I am sorry to report that our microwave of many years has finally bitten the dust.
I had put in a bag of popcorn for lunch one day, listening for pops. The microwave is so old that cooking is timed by educated guesstimates rather than following directions on packages, and popcorn is best timed by listening for when the pops slow down to just one every few seconds. The pops were merrily continuing, when suddenly I heard a very loud POP that was louder than even the largest inverting corn kernel could be.
The glass bottom of the unit was totally shattered. The microwave was before rotating trays (little-known-fact: rather than have a rotating tray, old units had the heating unit rotate in the body of the machine. This is more effective at heating food evenly, and you don’t have to deal with the stupid rotating tray breaking. But consumers wanted to see something rotating, so the convention was changed to rotating trays. Isn’t that dumb?), and the only thing holding food up from the mechanical innards of the microwave was a 1/8″ thick sheet of glass that was no more. I looked at the situation, blinked, pulled out my popcorn, checked for puncture wounds, and ate my lunch.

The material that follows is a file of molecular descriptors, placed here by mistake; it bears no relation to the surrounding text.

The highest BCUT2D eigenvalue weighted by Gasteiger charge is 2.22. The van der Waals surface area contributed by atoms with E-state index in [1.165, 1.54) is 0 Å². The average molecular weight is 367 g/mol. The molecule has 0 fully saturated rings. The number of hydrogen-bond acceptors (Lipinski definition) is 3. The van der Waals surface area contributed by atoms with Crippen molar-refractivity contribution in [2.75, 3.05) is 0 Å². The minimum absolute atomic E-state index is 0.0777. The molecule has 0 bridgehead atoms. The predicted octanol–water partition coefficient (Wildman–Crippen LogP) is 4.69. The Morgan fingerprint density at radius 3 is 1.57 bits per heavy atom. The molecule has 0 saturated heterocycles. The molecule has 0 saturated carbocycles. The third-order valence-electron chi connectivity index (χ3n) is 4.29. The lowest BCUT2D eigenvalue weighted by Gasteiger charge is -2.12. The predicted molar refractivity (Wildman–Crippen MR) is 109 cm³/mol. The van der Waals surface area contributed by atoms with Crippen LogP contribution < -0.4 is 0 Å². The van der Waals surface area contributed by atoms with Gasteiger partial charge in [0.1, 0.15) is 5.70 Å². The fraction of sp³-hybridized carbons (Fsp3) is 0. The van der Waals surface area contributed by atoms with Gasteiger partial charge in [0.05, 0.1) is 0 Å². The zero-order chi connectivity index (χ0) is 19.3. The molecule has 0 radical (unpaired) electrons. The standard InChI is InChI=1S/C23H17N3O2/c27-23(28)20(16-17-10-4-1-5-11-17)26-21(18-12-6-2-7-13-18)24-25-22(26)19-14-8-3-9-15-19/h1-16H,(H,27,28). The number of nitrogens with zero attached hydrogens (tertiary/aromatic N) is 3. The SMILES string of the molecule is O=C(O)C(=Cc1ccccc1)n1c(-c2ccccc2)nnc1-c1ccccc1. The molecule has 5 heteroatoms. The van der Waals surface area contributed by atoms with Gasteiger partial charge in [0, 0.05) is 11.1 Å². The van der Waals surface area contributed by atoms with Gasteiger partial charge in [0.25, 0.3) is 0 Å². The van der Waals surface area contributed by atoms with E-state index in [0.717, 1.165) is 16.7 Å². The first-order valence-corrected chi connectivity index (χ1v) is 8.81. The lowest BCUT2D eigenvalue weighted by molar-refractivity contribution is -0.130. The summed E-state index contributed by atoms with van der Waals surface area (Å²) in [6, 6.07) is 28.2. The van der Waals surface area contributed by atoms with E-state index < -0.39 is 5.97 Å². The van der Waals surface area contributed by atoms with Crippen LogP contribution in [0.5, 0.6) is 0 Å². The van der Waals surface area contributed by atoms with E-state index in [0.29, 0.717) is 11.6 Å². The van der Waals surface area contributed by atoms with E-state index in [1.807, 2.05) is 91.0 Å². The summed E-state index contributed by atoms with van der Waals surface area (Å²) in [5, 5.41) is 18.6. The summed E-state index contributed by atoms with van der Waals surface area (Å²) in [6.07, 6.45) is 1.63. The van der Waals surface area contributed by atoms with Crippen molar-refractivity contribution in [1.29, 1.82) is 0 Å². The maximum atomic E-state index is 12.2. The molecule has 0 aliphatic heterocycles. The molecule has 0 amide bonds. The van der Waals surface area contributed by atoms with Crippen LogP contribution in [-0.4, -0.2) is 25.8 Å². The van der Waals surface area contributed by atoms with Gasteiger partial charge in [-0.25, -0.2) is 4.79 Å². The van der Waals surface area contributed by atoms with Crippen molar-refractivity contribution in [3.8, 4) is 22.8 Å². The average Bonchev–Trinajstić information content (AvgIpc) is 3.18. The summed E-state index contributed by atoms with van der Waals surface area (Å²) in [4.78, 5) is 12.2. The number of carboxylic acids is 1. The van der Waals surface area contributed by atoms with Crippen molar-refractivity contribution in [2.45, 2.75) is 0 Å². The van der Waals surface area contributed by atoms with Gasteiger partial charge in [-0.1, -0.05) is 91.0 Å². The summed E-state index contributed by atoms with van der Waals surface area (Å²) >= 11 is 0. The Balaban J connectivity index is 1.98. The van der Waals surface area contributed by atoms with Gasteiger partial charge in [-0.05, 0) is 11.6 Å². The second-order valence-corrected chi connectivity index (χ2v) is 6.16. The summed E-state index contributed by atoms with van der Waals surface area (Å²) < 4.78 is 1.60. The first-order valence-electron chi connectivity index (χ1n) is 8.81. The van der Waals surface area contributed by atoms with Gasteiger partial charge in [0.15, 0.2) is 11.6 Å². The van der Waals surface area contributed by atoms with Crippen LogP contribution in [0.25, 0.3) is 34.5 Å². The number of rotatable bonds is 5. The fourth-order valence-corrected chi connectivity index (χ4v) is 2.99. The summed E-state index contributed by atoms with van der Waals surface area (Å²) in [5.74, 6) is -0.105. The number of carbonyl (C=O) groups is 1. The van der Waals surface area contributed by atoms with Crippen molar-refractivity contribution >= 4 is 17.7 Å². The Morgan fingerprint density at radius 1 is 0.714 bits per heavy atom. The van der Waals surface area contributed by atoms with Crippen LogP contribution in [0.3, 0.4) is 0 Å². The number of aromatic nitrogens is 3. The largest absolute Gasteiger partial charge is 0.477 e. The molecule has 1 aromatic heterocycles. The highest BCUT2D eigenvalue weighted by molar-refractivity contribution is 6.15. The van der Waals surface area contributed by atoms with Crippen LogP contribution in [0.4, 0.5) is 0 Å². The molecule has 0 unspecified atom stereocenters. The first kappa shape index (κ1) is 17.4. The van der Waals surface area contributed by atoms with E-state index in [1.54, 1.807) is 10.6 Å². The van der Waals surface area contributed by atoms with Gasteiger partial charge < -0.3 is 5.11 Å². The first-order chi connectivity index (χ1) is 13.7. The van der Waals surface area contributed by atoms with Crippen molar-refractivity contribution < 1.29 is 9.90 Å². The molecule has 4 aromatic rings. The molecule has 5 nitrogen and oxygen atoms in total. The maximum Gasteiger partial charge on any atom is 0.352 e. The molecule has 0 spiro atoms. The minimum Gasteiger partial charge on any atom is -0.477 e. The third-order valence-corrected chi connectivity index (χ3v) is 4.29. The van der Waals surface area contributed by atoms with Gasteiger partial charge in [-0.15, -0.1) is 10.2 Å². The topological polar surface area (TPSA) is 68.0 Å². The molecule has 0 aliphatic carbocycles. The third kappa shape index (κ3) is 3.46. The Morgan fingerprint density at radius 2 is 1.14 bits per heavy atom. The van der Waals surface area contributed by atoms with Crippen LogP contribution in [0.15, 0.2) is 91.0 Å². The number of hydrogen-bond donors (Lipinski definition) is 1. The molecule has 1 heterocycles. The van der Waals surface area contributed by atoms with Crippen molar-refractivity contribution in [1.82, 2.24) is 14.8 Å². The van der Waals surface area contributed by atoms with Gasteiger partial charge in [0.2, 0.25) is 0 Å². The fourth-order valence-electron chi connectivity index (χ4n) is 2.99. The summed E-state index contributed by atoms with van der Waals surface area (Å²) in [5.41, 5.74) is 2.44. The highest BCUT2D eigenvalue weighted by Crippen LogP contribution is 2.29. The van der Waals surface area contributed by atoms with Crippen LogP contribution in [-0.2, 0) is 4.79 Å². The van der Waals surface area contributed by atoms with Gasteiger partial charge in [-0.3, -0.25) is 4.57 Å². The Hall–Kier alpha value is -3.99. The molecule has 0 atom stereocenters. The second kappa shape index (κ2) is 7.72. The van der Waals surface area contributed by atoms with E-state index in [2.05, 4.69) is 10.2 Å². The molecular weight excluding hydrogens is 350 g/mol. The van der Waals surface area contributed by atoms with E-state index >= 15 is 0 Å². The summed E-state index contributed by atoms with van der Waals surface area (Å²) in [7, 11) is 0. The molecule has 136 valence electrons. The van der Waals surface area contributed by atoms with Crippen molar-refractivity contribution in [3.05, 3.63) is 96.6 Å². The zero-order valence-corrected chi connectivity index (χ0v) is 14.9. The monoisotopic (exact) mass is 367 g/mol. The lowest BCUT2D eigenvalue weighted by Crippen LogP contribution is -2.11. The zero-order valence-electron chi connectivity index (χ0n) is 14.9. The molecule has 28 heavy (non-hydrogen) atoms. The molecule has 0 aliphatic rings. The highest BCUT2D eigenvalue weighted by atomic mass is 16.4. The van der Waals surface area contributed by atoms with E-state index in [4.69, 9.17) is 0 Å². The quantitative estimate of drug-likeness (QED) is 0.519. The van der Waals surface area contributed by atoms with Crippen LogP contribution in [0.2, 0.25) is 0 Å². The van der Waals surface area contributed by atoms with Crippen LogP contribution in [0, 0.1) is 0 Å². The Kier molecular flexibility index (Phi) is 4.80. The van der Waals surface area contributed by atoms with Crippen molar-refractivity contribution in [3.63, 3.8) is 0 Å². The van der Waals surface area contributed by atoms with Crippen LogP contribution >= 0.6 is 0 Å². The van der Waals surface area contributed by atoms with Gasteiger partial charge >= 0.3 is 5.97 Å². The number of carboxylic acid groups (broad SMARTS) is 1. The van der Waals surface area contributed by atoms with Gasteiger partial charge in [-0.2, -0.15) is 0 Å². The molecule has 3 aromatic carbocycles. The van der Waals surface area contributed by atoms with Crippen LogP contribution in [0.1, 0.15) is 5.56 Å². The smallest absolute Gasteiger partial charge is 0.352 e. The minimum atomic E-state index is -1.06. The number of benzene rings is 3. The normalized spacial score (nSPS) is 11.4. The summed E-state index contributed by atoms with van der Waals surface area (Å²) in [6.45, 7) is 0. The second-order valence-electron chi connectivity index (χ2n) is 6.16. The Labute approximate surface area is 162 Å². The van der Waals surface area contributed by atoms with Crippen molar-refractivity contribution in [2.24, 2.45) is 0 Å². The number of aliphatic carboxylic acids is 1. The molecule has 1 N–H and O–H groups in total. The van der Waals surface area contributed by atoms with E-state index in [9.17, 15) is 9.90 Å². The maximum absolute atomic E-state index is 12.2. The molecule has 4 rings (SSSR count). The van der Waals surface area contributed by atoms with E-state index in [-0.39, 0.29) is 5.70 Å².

I’ve had this microwave since 2003, right before I went to college, but the thing says 1983 on the back. I think 26 years is a pretty darn good run for a microwave.
So now we have a new hand-me-down, a practically-new microwave/toaster (toaster?!) from Jared’s parents. Apparently their huge kitchen remodel came soon after they bought this one, but this wouldn’t fit in their new setup, and we are the beneficiaries. We only had a toaster oven before this, so it’s kinda neat to be able to stick our bread in the toaster (toaster?!), though it makes some very un-toaster-like noises as it toasts. But it heats, and the rotating tray isn’t broken yet. I am content.